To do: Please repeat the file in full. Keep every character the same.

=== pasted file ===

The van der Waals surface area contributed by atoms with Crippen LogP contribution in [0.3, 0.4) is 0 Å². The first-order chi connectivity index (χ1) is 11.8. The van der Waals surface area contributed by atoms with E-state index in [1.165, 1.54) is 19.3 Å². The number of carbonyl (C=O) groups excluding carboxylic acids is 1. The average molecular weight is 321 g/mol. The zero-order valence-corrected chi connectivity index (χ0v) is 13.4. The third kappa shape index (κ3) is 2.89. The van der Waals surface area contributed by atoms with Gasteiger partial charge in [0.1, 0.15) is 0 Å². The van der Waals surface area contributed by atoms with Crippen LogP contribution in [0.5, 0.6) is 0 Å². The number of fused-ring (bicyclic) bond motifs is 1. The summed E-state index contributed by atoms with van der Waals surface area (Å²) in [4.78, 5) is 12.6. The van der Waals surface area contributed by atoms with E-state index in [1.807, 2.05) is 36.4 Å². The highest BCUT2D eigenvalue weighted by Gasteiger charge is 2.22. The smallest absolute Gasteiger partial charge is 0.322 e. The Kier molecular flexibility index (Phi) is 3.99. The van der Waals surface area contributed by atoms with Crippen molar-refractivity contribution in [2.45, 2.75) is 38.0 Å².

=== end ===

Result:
The van der Waals surface area contributed by atoms with Crippen LogP contribution in [0.3, 0.4) is 0 Å². The first-order chi connectivity index (χ1) is 11.8. The van der Waals surface area contributed by atoms with E-state index in [1.165, 1.54) is 19.3 Å². The number of carbonyl (C=O) groups excluding carboxylic acids is 1. The average molecular weight is 321 g/mol. The zero-order valence-corrected chi connectivity index (χ0v) is 13.4. The third kappa shape index (κ3) is 2.89. The van der Waals surface area contributed by atoms with Gasteiger partial charge in [0.1, 0.15) is 0 Å². The van der Waals surface area contributed by atoms with Crippen LogP contribution in [0.5, 0.6) is 0 Å². The number of fused-ring (bicyclic) bond motifs is 1. The summed E-state index contributed by atoms with van der Waals surface area (Å²) in [4.78, 5) is 12.6. The van der Waals surface area contributed by atoms with E-state index in [1.807, 2.05) is 36.4 Å². The highest BCUT2D eigenvalue weighted by Gasteiger charge is 2.22. The smallest absolute Gasteiger partial charge is 0.322 e. The Kier molecular flexibility index (Phi) is 3.99. The van der Waals surface area contributed by atoms with Crippen molar-refractivity contribution in [2.45, 2.75) is 38.0 Å².